New freeway increasing accessibility

One headache for people looking to reach Buckeye has been the traffic they have to fight during rush hours. But that will soon be a thing of the past. When the new Interstate 11 freeway is complete, a portion of it will run smack dab through the middle of the City of Buckeye. The freeway is sure to bring more commercial development, which in turn increases the number of jobs in Buckeye and the value of the city’s real estate. In fact, Buckeye is already seeing a positive impact from the new freeway.

Out-of-towners of another kind

In addition to being one of the fastest-growing cities in the country and plans for the nearby smart city, Buckeye has also made headlines because of another notable real estate transaction. A 3,500 square foot house and surrounding acreage is listed for a cool $5 million. And you will never believe its features and amenities. To heck with the new freeway, this property has two portals to other dimensions . If you can deal with all of the aliens you will potentially need to fight off, this 10 acre property could be a great investment!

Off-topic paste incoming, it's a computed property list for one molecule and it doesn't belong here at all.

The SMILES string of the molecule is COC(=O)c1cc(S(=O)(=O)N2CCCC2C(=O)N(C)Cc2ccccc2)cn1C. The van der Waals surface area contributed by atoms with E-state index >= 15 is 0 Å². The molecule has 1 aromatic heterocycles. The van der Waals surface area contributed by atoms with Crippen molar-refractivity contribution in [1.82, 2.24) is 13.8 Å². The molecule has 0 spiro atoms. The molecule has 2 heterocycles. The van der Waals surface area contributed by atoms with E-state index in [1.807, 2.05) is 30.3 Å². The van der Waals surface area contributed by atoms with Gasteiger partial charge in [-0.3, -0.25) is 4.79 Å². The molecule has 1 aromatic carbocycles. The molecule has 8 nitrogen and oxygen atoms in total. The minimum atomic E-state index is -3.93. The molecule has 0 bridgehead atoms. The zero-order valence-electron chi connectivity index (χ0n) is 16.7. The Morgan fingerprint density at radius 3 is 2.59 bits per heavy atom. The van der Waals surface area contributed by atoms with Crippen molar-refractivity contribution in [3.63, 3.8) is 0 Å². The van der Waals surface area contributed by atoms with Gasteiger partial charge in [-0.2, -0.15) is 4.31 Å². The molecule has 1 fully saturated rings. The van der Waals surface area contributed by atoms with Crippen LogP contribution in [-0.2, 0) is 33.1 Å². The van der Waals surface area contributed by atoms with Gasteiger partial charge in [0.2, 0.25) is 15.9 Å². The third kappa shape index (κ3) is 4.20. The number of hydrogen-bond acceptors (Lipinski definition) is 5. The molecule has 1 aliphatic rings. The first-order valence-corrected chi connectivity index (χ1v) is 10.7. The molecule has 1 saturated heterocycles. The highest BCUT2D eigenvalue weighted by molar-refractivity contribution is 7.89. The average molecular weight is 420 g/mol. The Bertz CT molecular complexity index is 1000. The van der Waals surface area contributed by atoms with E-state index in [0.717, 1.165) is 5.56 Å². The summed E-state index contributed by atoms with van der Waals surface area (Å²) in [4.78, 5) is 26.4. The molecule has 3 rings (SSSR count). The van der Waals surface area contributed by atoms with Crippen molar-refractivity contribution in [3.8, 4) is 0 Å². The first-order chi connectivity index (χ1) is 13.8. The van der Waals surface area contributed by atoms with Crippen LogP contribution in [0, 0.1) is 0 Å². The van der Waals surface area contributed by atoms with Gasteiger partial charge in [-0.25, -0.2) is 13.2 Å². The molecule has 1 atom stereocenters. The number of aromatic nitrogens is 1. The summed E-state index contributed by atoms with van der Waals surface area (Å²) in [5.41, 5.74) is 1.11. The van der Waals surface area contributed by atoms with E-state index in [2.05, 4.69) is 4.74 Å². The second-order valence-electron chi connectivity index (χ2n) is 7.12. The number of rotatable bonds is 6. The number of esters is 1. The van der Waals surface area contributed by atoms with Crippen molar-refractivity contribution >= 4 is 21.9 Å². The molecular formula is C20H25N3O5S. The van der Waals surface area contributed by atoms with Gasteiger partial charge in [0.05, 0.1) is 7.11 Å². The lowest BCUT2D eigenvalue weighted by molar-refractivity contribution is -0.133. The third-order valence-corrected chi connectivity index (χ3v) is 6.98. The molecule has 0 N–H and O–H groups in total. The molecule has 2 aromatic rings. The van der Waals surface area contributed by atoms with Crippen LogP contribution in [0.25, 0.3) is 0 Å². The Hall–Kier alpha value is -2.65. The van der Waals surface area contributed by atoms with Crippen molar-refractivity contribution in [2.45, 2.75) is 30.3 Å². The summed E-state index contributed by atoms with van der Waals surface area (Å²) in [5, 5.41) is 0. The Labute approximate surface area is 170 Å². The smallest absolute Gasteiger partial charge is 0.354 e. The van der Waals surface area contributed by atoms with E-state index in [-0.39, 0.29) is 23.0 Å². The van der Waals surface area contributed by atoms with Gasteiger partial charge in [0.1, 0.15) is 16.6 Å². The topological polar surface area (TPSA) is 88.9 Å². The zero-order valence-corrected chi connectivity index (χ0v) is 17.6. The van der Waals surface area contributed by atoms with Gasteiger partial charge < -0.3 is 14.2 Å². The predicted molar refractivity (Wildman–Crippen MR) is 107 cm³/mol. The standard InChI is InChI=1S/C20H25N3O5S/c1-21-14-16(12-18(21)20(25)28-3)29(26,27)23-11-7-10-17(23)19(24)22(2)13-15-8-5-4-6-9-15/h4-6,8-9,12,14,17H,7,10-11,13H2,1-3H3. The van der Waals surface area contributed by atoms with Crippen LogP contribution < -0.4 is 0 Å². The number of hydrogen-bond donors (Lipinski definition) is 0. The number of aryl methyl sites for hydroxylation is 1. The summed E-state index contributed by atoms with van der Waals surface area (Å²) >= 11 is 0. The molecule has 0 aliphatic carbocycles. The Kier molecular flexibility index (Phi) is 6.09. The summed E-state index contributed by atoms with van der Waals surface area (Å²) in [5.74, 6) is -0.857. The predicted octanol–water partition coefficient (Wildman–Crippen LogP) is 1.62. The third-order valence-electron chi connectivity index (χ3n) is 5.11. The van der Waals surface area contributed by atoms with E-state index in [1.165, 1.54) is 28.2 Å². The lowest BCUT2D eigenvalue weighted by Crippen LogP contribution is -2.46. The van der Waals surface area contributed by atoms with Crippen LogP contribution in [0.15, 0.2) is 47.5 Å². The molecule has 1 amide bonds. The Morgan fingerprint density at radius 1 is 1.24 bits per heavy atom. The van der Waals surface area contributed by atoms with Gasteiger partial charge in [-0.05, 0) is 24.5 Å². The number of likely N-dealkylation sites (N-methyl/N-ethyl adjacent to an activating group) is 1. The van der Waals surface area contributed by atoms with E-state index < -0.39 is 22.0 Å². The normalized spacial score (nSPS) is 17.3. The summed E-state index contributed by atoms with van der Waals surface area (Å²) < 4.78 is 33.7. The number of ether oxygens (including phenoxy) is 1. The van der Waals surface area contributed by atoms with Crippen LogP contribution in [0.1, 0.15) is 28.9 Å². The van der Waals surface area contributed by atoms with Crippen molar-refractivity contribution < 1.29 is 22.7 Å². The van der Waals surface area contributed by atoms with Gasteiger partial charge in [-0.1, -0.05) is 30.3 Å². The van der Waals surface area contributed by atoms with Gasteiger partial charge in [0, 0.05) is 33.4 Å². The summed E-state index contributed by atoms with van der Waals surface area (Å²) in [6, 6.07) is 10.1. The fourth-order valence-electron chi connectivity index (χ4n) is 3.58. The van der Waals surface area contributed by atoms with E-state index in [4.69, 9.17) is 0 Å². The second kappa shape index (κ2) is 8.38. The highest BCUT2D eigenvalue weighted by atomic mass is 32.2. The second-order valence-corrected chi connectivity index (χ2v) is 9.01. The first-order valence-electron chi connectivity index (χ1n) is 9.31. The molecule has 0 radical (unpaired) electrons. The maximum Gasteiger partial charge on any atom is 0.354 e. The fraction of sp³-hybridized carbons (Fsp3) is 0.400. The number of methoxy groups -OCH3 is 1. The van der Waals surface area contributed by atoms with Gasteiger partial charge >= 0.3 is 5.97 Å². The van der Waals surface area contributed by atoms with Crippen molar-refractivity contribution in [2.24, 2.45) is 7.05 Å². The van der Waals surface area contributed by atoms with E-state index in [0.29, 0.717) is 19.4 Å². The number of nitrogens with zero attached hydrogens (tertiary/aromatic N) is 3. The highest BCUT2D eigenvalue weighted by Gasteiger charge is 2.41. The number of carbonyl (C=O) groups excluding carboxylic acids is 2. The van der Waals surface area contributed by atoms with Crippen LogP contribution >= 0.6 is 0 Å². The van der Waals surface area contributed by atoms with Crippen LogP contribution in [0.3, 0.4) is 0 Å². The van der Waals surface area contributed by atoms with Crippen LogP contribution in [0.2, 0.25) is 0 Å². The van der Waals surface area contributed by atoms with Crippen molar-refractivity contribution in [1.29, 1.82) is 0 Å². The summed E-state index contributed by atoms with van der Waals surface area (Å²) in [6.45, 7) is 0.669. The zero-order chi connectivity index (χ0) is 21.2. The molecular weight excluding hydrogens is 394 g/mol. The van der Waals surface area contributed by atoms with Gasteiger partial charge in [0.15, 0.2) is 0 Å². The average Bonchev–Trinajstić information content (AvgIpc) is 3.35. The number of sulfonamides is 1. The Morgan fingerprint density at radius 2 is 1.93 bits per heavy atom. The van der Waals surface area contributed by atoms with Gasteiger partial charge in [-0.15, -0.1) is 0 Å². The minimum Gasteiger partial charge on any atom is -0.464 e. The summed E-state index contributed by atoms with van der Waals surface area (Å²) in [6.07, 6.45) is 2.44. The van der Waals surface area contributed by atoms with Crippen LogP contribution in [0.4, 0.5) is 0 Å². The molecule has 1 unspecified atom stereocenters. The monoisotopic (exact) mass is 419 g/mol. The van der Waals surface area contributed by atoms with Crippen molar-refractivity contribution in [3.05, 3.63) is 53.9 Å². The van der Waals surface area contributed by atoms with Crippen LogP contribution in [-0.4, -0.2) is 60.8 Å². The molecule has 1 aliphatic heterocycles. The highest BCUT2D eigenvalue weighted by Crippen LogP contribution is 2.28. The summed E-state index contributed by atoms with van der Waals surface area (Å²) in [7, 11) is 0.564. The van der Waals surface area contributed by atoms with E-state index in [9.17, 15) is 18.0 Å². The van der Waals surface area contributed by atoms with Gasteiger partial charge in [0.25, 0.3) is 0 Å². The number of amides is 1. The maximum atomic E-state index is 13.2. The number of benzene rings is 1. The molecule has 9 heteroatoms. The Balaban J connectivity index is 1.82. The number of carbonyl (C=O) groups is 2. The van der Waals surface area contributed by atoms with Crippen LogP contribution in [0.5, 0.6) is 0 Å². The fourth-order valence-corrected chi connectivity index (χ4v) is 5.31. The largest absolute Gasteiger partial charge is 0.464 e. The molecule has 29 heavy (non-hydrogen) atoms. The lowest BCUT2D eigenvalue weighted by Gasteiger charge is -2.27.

While the last point in this article is obviously tongue-in-cheek, we are completely serious when we say that Buckeye AZ real estate is an out-of-this-world option if you are looking to invest your money in an area that is already incredibly livable, has new amenities being added regular and that has tremendous upside from a financial perspective. If you are interested in checking out some Buckeye real estate — whether that means a house or some land — be sure to look us up. Our West Valley realtors are up-to-date on all of the most recent developments and news coming out of the area, meaning that they are uniquely qualified to help you consider the full picture of the changes coming to Buckeye when picking your property.